For information regarding removing engagers, refer to the following:
The engager is made up of dental composite material, so a good general guideline for removing engagers, would be to use the same methods that you would use to remove composite from the tooth.
For removing engagers that are no longer necessary.
- Highspeed handpiece with water irrigation
- White stone or multi-fluted composite finishing burs
- Fine diamond burs
- Ceramic bracket remover pliers (optional)
Here are five different methods for removing engagers:
- Use a high speed handpiece with water irrigation and a multi-fluted composite finishing burr to grind off the composite. Most efficient method
- Start with a diamond or a more aggressive burr to remove the bulk of the composite (be careful to not damage the enamel) and then finish off with a multi-fluted finishing burr or a stone.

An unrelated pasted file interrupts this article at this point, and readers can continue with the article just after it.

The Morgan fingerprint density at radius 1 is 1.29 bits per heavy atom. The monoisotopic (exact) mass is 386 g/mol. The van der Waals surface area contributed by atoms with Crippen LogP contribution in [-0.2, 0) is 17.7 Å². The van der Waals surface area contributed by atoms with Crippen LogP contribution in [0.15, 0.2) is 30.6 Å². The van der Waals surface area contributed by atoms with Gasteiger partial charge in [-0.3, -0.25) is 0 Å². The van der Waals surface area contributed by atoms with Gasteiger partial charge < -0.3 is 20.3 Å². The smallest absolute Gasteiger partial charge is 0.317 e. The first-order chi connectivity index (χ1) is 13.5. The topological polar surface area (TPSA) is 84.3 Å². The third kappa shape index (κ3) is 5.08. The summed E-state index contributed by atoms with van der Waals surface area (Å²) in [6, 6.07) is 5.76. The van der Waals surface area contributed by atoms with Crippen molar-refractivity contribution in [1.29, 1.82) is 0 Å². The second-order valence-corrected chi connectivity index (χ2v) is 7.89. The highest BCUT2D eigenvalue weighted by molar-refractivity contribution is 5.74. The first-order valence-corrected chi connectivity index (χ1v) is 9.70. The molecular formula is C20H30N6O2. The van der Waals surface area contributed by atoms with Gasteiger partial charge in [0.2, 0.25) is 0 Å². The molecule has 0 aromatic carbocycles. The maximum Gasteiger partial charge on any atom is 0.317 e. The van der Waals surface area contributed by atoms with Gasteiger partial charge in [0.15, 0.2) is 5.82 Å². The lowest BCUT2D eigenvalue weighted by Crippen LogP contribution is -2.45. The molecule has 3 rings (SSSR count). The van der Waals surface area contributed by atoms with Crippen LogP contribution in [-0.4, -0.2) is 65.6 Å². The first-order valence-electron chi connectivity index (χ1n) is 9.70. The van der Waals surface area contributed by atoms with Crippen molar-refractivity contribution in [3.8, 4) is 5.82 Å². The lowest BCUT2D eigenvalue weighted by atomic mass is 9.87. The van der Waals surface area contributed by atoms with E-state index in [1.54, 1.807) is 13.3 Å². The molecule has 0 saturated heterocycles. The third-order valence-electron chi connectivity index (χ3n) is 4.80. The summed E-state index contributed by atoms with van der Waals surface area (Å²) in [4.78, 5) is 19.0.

- Use your customary technique for polishing the enamel surface of the tooth.
- Use a series of diamond burs ranging from coarse to fine. Most expensive method
- Use "ceramic bracket remover pliers" and white stone polishing burs, both found in almost all orthodontic supply catalogs. Least effective method
Checking if all the composite has been removed
A common technique is to drag a metal tipped instrument such as a scaler or an explorer over the tooth. Composite resin will be revealed as the material picks up marks from the metal instrument. This is a good practice not only for ensuring all the composite material is removed but also to prevent enamel damage, particularly when using diamond burs.
Alternatively, a lead pencil may be used to mark the composite. This technique works beautifully to better visualize small composite fragments left on the tooth.
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